Book Reviews

Leading Teams: Setting the Stage for Great Performances

by J. Richard Hackman

Reviewed by Larry L. Nyland
Executive Director for Student Learning, Highline School District, Burien, Wash.


Are teams one of the answers in our quest for greater accountability and achievement?

Harvard Professor J. Richard Hackman uses his extensive research on team dynamics and productivity to help us answer that question. His book, Leading Teams: Setting the Stage for Great Performances, offers advice on how to create the conditions for successful teams.

No leader, he says, can make teams successful. Leaders can, however, increase the odds of success by making sure that teams have membership that is clearly defined and stable over time; a common purpose that requires them to work interdependently; direction that is clear, consequential and challenging; structures (tasks, composition and norms) that facilitate good performance; support in the form of rewards, information and education; and expert coaching at key transition points.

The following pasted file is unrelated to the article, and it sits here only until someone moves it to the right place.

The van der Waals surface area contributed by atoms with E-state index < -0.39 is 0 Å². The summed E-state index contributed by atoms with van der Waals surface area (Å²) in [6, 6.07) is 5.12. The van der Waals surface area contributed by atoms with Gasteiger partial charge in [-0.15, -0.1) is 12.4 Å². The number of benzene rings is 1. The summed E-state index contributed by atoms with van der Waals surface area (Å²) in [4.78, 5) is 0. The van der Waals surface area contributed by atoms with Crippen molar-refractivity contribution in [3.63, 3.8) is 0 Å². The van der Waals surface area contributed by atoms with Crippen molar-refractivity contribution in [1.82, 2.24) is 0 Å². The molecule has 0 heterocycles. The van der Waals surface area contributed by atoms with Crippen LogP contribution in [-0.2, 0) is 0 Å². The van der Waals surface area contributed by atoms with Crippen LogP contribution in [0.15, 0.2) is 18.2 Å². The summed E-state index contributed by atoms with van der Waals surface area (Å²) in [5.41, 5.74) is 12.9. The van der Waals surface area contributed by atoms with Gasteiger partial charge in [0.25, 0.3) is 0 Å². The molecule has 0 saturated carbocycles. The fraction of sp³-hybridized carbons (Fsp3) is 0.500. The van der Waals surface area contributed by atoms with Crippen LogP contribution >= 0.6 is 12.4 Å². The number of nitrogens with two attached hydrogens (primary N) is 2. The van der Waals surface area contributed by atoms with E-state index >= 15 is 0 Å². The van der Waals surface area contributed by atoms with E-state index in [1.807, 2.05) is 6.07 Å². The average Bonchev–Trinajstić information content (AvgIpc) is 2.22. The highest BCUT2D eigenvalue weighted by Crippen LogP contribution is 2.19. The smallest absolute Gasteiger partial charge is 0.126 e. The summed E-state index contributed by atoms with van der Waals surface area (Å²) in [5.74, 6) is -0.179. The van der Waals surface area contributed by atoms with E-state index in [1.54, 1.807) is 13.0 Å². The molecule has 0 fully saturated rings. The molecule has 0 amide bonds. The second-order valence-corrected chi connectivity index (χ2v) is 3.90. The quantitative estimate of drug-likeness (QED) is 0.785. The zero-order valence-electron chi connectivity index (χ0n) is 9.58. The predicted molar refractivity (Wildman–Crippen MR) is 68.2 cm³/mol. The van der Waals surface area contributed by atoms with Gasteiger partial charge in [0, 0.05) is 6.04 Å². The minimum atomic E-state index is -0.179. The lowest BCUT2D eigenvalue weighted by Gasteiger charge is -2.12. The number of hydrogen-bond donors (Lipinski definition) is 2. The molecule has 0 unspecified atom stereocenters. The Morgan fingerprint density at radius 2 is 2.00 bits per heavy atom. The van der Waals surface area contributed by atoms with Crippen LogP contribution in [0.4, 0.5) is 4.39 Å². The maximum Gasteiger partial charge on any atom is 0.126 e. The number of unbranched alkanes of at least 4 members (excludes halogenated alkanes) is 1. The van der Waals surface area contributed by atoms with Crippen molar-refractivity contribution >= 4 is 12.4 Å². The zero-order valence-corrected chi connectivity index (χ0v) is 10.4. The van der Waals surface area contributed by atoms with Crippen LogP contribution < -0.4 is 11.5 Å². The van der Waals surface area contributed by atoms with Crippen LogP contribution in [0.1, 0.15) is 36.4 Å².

Teams with these conditions, he says, are likely to perform better than the individuals would separately. The book could easily provide the basis for a district or building training program or it might serve as a checklist of conditions to consider when forming teams, whether teacher teams, site councils, task forces or district cabinets.

Hackman’s book is well illustrated (primarily from business, university and coaching), based on extensive research, and easy to follow. This is the book I needed 10 years ago and one I can put to good use today.

(Leading Teams: Setting the Stage for Great Performances by J. Richard Hackman, Harvard Business School Press, Boston, Mass., 2002, 368 pp., $29.95 hardcover)